One of the biggest pitfalls: you keep thinking from the perspective of your organisation. In other words, why it is important for the organisation to implement a change. But it is your employees who can make the difference in this.
To think from the perspective of your target group, you can work with a persona. This is not new for an external product launch, but it is hardly applied in the world of internal communication yet.
A persona is a fictional character and a personification of a target audience. It appeals to the imagination, making it easier to think from the perspective of a target group. As a result, you communicate more effectively and purposefully.
Employee journey: the right information at the right time
It is essential to provide your target audience with the right information at the right time. Making an employee journey can help you with this. The end of the journey is the destination. To get there, map out where in the journey your target group is right now and what they need in order to get to the destination.
Let's take a look at an example:
The destination: the company kitchen must be cleaned.
- Target group 1: administrative employee
- Target group 2: cleaner
Does every target group need the same information? If you look below, the answer is no:
- Target group 1:
The administrative employee is not familiar with the destination in his / her daily work, needs to be more convinced and will ask more 'why' questions ("why do I have to clean the kitchen?").
- Target group 2:
The cleaner is familiar with the destination in his / her daily work, will need more instructions and will ask more concrete 'how' questions ("how is it cleaned, how often is it necessary).
The following question is: can you reach everyone in the same way? Think of the right time and the right channel. Target groups will also differ in how they receive information the best. One target group might process information better by watching a video for example, while the other could benefit more from an e-learning.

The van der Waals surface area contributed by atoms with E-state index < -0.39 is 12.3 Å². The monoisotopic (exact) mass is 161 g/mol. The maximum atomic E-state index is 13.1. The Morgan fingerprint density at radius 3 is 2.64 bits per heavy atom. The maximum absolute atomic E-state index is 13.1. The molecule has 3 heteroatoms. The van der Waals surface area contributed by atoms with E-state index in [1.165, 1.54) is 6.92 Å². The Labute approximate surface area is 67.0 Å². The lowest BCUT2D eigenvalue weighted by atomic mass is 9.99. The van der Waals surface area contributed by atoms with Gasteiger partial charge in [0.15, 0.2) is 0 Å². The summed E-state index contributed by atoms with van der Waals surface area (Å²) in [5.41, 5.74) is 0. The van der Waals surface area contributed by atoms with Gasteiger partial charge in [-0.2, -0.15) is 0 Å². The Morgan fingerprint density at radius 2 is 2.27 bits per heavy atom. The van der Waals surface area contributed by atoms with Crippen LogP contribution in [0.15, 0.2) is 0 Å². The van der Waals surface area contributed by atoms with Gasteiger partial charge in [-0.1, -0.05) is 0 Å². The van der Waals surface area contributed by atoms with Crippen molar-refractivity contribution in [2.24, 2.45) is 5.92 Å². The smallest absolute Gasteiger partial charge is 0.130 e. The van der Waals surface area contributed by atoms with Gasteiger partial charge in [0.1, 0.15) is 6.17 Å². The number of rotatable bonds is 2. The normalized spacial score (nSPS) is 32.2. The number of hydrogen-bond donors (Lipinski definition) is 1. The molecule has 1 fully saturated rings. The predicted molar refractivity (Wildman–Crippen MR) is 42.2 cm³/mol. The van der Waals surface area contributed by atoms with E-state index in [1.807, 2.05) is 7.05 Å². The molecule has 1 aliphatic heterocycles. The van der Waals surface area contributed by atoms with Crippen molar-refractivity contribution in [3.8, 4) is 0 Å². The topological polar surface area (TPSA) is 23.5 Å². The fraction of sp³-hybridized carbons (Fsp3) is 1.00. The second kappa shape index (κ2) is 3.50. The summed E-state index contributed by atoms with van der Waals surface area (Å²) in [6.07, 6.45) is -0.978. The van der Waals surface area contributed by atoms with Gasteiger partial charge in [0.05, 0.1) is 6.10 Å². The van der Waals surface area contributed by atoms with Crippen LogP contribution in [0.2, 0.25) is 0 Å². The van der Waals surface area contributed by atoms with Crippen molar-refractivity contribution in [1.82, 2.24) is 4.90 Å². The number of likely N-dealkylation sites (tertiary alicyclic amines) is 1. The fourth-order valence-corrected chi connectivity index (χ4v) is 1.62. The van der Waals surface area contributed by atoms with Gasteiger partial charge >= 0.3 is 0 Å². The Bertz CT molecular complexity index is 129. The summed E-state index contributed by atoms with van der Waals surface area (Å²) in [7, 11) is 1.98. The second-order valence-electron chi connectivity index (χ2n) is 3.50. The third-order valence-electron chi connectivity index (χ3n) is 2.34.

Success: predetermine success and optimise your results
The destination is the dot on the horizon. You are working towards this moment, but when will this be achieved and can you call it a success? Make sure to determine your success in advance. Set achievable goals, because you know that a change entails a lot of complexity.
No matter how big or small your campaign is, it is essential to make your activities measurable. This will always bring about relevant insights, helping you to make your communication strategy even more efficient and targeted.
So nowadays success is no longer just about measuring. The best success is achieved by determining your success in advance, formulating hypotheses and constantly optimising along the way.
The central question that applies to every change process and that you should ask yourself before you draw up your internal communication plan: what does the target group need to be successful, in terms of being able (knowledge) and wanting to (motivation)?
In addition: do you have to communicate the message of the subject with one homogeneous group or are there multiple segments? Finally add to this the complexity and the degree to which the change is business-critical.
Focus on your internal target group (s) to make your change a success. Curious about how we can help you? Discover our Consultancy service: a design and rollout of an effective communication strategy.